In the midst of the recent decommits, numerous posters have complained that few or none of the Summer Swarm recruits will end up in the class. Calling these camps aggressive tactics in recruiting is fair, but what were the stated goals of these camps? Looking back to Spring 2015 when the camps were announced, most articles point to the goals of Summer Swarm. These were the three that seemed to come up the most
1. Re-establish and expand the Michigan brand to kids across the nation. Sadly, the last time we were in a BCS bowl was when many of these kids were 10 or 11. They know our name, but they’ve watched other schools compete in these games. Michigan was one of the only schools in the national spotlight for football throughout the summer, and the participation numbers spoke for themselves. Many of the kids that are still considering or committed to us attended these camps (Boss, David Long, Devin Asiasi, Bush, etc.). Perhaps they don’t even look this way otherwise.
2. Provide low-cost camps in areas where many students couldn’t attend. Unless you’re a scholarship-offered player, it is cost prohibitive for most kids to attend camps in Michigan when they live in Florida, California, Texas, etc. Thousands of kids who couldn’t have ever gone to a high-caliber camp were afforded the opportunity at cheap prices. In addition, money raised from the camps was donated to schools and foundations (remember Lauren’s First and Goal Foundation).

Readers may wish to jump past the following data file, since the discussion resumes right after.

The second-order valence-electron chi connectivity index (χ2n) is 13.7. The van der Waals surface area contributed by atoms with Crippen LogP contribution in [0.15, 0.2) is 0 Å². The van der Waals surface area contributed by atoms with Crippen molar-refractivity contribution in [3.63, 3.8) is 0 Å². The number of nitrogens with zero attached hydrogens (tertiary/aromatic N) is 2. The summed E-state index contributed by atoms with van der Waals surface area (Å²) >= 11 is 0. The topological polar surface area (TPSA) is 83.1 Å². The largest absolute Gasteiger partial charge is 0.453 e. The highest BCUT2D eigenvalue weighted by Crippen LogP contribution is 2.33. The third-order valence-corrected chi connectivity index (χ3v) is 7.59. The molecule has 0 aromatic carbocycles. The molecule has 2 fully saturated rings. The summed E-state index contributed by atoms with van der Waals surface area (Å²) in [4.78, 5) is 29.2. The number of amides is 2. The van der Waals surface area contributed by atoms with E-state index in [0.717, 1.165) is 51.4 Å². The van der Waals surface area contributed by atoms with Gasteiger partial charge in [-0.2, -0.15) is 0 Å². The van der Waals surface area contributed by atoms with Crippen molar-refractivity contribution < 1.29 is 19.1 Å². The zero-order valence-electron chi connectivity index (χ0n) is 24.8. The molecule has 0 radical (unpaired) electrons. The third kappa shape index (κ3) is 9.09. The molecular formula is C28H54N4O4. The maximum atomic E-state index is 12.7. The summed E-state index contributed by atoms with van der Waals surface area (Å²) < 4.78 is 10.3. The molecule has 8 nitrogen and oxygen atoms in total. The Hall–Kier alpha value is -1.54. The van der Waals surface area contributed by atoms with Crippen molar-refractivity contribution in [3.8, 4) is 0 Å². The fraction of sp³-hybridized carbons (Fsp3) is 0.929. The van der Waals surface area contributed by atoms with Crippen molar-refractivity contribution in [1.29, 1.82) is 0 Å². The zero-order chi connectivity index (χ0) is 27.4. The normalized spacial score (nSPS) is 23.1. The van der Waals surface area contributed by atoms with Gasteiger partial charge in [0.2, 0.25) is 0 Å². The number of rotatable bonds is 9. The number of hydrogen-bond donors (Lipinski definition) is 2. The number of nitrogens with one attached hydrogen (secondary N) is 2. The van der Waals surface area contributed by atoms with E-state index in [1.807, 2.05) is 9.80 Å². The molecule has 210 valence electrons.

3. Provide some exposure for kids who may not have any. JH invited every college coach to attend, and there were a number of schools that took him up on this. Now, some of these two-stars that performed well enough to garner scholarships have landing spots. When Weaver explained that he did not want to be considered a Plan B, it is important to consider that he was a two-star when he committed, and he got the requisite bump to a 3 star when he was offered by UM. Mercer and Columbia (great academic schools) were his offers prior to the Swarm. Now he lists 13 offers, including several D1 schools. Kids that may have not even garnered offers from Michigan were exposed to other coaches, and though I can’t point to a kid who received a scholarship from one of those schools as a result of attending a Swarm event, it is likely this occurred.
I would consider that all of these goals were met in spades, regardless of how many direct commits came from the events.